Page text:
In 2011, winemakers took the local government to court in Dijon to overturn expansion plans that would have meant pulling up local vines, and they won. But they have another fight on their hands for the wines that is in many ways more intractable.

Ask why, and many locals will tell you that Marsannay was for many years the forgotten village of the Côtes de Nuits. Most will say that it only had itself to blame. What is certain is that for a long time it was known for its rosé wines instead of its reds – and more damagingly for its use of the gamay grape – today the emblem of Beaujolais, to the south of the region – instead of pinot noir.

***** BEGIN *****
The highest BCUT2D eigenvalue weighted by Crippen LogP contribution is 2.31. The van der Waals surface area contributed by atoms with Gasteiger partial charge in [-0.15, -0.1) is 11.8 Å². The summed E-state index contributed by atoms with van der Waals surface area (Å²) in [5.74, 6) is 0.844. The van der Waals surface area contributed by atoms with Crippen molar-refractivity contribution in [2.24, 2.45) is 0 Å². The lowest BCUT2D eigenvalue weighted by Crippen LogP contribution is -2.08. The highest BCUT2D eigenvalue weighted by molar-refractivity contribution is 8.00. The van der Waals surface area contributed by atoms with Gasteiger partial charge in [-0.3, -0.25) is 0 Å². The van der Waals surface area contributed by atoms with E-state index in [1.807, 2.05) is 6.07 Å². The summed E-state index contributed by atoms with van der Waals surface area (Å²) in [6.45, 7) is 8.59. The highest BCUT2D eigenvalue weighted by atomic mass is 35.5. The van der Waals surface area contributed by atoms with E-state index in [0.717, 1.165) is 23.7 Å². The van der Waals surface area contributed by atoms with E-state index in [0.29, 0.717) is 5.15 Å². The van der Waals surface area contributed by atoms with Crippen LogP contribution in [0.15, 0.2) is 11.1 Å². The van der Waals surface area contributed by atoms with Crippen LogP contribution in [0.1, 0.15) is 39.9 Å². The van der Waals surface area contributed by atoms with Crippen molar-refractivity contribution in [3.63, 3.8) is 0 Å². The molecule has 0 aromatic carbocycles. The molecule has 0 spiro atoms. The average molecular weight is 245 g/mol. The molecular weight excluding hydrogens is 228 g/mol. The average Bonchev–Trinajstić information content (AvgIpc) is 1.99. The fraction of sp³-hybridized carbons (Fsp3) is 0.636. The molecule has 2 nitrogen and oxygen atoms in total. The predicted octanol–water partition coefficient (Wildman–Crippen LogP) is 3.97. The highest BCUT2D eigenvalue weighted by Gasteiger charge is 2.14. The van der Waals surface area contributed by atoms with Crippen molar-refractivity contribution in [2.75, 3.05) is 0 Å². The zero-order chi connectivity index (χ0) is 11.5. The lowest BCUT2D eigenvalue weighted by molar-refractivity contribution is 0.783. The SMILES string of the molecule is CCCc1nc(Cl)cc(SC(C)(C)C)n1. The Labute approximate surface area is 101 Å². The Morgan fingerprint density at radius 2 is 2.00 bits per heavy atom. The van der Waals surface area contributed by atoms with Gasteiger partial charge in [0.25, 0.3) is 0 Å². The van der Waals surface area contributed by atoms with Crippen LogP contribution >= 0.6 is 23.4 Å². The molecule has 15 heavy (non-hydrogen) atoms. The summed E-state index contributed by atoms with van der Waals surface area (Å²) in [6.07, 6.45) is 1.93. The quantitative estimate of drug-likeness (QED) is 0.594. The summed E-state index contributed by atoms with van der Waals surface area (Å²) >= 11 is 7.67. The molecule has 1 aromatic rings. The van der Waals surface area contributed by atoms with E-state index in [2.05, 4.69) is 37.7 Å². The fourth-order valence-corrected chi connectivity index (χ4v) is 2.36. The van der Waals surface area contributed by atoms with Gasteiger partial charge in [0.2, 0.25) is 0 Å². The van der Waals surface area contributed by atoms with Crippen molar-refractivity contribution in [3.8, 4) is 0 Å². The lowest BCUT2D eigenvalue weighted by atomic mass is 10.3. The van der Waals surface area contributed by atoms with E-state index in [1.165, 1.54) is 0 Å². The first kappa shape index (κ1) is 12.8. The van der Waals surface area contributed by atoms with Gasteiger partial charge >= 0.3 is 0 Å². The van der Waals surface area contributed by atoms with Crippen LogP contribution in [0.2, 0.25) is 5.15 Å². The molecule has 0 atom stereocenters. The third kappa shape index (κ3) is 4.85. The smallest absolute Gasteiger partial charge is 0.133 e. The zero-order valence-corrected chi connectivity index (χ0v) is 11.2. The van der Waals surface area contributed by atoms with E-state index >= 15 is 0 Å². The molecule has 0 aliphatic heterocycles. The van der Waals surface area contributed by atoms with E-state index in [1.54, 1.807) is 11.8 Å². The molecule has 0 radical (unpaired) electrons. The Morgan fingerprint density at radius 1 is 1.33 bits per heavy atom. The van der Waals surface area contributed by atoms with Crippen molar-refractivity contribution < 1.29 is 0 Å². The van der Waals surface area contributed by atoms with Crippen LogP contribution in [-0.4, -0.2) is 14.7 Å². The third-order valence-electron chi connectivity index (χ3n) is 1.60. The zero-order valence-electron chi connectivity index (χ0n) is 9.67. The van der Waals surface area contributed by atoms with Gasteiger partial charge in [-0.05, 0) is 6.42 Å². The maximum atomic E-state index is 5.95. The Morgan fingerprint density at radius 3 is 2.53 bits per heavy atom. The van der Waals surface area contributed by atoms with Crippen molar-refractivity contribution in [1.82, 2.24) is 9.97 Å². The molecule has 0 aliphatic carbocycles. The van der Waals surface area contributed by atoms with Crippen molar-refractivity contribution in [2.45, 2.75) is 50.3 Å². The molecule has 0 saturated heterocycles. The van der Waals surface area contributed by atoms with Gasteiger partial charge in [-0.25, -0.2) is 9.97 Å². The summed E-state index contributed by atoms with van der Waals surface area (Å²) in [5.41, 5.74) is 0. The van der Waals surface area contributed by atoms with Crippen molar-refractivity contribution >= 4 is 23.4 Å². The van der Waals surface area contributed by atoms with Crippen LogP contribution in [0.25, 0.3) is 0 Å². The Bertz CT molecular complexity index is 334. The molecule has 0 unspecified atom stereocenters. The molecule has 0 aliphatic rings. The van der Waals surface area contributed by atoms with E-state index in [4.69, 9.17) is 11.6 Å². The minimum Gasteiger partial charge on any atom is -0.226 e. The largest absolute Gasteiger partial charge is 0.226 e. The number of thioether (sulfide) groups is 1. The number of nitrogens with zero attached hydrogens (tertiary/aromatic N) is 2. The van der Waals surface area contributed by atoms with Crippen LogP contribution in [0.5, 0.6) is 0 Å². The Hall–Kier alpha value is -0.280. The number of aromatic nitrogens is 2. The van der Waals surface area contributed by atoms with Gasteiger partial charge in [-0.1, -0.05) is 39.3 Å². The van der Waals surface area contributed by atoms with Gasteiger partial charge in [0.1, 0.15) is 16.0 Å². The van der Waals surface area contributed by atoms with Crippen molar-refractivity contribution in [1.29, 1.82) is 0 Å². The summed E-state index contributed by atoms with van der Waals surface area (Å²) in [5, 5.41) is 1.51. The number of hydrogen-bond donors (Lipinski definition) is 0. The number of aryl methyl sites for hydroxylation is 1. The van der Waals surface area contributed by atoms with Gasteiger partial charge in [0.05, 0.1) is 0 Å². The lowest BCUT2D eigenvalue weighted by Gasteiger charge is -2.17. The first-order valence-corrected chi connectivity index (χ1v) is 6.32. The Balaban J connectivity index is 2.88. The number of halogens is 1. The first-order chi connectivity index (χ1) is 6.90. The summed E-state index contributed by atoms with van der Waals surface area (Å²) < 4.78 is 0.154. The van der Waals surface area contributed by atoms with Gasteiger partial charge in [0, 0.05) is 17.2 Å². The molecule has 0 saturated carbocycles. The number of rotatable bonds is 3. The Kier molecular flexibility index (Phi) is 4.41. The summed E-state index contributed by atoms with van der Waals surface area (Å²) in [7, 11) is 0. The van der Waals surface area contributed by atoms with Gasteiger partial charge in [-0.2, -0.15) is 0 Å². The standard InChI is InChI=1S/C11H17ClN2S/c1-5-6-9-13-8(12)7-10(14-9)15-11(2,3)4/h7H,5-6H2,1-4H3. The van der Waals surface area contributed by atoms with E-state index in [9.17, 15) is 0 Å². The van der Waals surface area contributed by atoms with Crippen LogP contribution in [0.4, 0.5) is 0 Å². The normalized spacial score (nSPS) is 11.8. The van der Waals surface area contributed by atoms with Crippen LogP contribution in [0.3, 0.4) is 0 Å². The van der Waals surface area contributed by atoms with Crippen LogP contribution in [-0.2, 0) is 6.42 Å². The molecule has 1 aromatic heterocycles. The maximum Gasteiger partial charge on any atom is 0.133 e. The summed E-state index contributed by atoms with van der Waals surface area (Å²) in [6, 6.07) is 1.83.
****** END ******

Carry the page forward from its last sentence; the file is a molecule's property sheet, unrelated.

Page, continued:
Burgundy is so defined by pinot noir that it can be hard to believe that there was ever a fight between which grape would be best suited to the local terroir; pinot or gamay. But where pinot is a tricky, maddeningly elusive grape to get right, gamay offers a higher yield and earlier-ripening fruit, making it less vintage dependent. Many producers in the Middle Ages wanted to promote it, but the monks, together with the Duke who governed Burgundy at the time, ruled that growers risked fines and even prison for planting gamay.

Image: Gamay grapes, provided by BIVB / MUZARD J.P.